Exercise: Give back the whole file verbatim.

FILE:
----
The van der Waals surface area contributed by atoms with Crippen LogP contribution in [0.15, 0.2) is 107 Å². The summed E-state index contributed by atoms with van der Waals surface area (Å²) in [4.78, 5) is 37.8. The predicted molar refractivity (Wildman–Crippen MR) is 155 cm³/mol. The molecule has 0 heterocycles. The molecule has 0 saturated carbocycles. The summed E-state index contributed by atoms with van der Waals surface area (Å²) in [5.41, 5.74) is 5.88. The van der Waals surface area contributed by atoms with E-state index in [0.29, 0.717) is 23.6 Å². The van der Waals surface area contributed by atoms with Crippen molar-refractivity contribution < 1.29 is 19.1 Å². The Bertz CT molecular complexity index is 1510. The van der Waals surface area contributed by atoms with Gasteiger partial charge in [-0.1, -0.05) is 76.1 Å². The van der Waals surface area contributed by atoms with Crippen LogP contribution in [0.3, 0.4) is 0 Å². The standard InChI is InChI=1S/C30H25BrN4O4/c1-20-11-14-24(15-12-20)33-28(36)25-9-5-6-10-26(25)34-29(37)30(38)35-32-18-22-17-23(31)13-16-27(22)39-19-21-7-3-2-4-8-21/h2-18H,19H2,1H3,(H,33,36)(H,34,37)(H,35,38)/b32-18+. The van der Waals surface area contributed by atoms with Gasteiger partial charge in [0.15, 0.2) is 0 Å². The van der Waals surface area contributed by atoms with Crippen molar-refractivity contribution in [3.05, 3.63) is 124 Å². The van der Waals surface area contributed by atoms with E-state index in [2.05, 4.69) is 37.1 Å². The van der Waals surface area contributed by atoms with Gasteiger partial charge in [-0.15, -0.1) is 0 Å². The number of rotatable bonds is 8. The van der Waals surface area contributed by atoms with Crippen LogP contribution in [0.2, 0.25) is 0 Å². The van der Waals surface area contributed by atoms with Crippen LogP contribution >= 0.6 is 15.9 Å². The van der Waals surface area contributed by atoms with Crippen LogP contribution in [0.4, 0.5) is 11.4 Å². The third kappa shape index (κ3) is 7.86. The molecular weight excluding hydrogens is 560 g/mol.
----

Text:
The van der Waals surface area contributed by atoms with Crippen LogP contribution in [0.15, 0.2) is 107 Å². The summed E-state index contributed by atoms with van der Waals surface area (Å²) in [4.78, 5) is 37.8. The predicted molar refractivity (Wildman–Crippen MR) is 155 cm³/mol. The molecule has 0 heterocycles. The molecule has 0 saturated carbocycles. The summed E-state index contributed by atoms with van der Waals surface area (Å²) in [5.41, 5.74) is 5.88. The van der Waals surface area contributed by atoms with E-state index in [0.29, 0.717) is 23.6 Å². The van der Waals surface area contributed by atoms with Crippen molar-refractivity contribution < 1.29 is 19.1 Å². The Bertz CT molecular complexity index is 1510. The van der Waals surface area contributed by atoms with Gasteiger partial charge in [-0.1, -0.05) is 76.1 Å². The van der Waals surface area contributed by atoms with Crippen LogP contribution in [0.3, 0.4) is 0 Å². The standard InChI is InChI=1S/C30H25BrN4O4/c1-20-11-14-24(15-12-20)33-28(36)25-9-5-6-10-26(25)34-29(37)30(38)35-32-18-22-17-23(31)13-16-27(22)39-19-21-7-3-2-4-8-21/h2-18H,19H2,1H3,(H,33,36)(H,34,37)(H,35,38)/b32-18+. The van der Waals surface area contributed by atoms with Gasteiger partial charge in [0.15, 0.2) is 0 Å². The van der Waals surface area contributed by atoms with Crippen molar-refractivity contribution in [3.05, 3.63) is 124 Å². The van der Waals surface area contributed by atoms with E-state index in [2.05, 4.69) is 37.1 Å². The van der Waals surface area contributed by atoms with Gasteiger partial charge in [-0.15, -0.1) is 0 Å². The number of rotatable bonds is 8. The van der Waals surface area contributed by atoms with Crippen LogP contribution in [0.2, 0.25) is 0 Å². The van der Waals surface area contributed by atoms with Crippen LogP contribution >= 0.6 is 15.9 Å². The van der Waals surface area contributed by atoms with Crippen LogP contribution in [0.4, 0.5) is 11.4 Å². The third kappa shape index (κ3) is 7.86. The molecular weight excluding hydrogens is 560 g/mol.